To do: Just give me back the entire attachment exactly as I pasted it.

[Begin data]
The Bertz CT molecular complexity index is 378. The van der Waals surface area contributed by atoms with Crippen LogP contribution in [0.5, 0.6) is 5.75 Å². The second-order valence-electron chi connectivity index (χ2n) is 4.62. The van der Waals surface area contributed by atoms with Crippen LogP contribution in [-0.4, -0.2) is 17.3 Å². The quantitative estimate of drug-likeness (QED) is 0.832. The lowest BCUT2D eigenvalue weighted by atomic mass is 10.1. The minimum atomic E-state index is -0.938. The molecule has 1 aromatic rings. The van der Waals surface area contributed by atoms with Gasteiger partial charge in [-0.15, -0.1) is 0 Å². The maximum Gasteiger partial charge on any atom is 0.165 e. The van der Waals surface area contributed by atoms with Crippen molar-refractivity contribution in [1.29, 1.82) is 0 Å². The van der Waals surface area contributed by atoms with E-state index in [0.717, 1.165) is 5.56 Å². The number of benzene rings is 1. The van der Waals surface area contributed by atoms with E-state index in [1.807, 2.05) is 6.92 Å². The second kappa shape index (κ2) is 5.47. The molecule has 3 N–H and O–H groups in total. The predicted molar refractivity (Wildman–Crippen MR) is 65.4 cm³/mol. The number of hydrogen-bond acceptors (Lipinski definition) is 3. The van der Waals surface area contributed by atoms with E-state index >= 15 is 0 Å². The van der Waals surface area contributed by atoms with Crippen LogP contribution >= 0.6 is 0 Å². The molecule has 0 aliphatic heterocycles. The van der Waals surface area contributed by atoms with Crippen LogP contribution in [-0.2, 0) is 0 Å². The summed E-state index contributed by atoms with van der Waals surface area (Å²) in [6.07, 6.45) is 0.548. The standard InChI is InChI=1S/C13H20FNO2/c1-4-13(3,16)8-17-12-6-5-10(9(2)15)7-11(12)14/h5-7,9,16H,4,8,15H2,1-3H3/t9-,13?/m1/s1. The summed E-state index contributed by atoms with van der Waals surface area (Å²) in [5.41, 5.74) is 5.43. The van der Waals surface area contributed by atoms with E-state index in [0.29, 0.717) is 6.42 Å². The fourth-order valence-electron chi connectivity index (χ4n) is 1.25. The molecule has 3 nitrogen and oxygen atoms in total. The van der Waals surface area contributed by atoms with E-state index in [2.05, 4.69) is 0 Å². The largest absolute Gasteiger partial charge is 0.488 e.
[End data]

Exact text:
The Bertz CT molecular complexity index is 378. The van der Waals surface area contributed by atoms with Crippen LogP contribution in [0.5, 0.6) is 5.75 Å². The second-order valence-electron chi connectivity index (χ2n) is 4.62. The van der Waals surface area contributed by atoms with Crippen LogP contribution in [-0.4, -0.2) is 17.3 Å². The quantitative estimate of drug-likeness (QED) is 0.832. The lowest BCUT2D eigenvalue weighted by atomic mass is 10.1. The minimum atomic E-state index is -0.938. The molecule has 1 aromatic rings. The van der Waals surface area contributed by atoms with Gasteiger partial charge in [-0.15, -0.1) is 0 Å². The maximum Gasteiger partial charge on any atom is 0.165 e. The van der Waals surface area contributed by atoms with Crippen molar-refractivity contribution in [1.29, 1.82) is 0 Å². The van der Waals surface area contributed by atoms with E-state index in [0.717, 1.165) is 5.56 Å². The number of benzene rings is 1. The van der Waals surface area contributed by atoms with E-state index in [1.807, 2.05) is 6.92 Å². The second kappa shape index (κ2) is 5.47. The molecule has 3 N–H and O–H groups in total. The predicted molar refractivity (Wildman–Crippen MR) is 65.4 cm³/mol. The number of hydrogen-bond acceptors (Lipinski definition) is 3. The van der Waals surface area contributed by atoms with E-state index >= 15 is 0 Å². The van der Waals surface area contributed by atoms with Crippen LogP contribution >= 0.6 is 0 Å². The molecule has 0 aliphatic heterocycles. The van der Waals surface area contributed by atoms with Crippen LogP contribution in [-0.2, 0) is 0 Å². The summed E-state index contributed by atoms with van der Waals surface area (Å²) in [6.07, 6.45) is 0.548. The standard InChI is InChI=1S/C13H20FNO2/c1-4-13(3,16)8-17-12-6-5-10(9(2)15)7-11(12)14/h5-7,9,16H,4,8,15H2,1-3H3/t9-,13?/m1/s1. The summed E-state index contributed by atoms with van der Waals surface area (Å²) in [5.41, 5.74) is 5.43. The van der Waals surface area contributed by atoms with E-state index in [0.29, 0.717) is 6.42 Å². The fourth-order valence-electron chi connectivity index (χ4n) is 1.25. The molecule has 3 nitrogen and oxygen atoms in total. The van der Waals surface area contributed by atoms with E-state index in [2.05, 4.69) is 0 Å². The largest absolute Gasteiger partial charge is 0.488 e.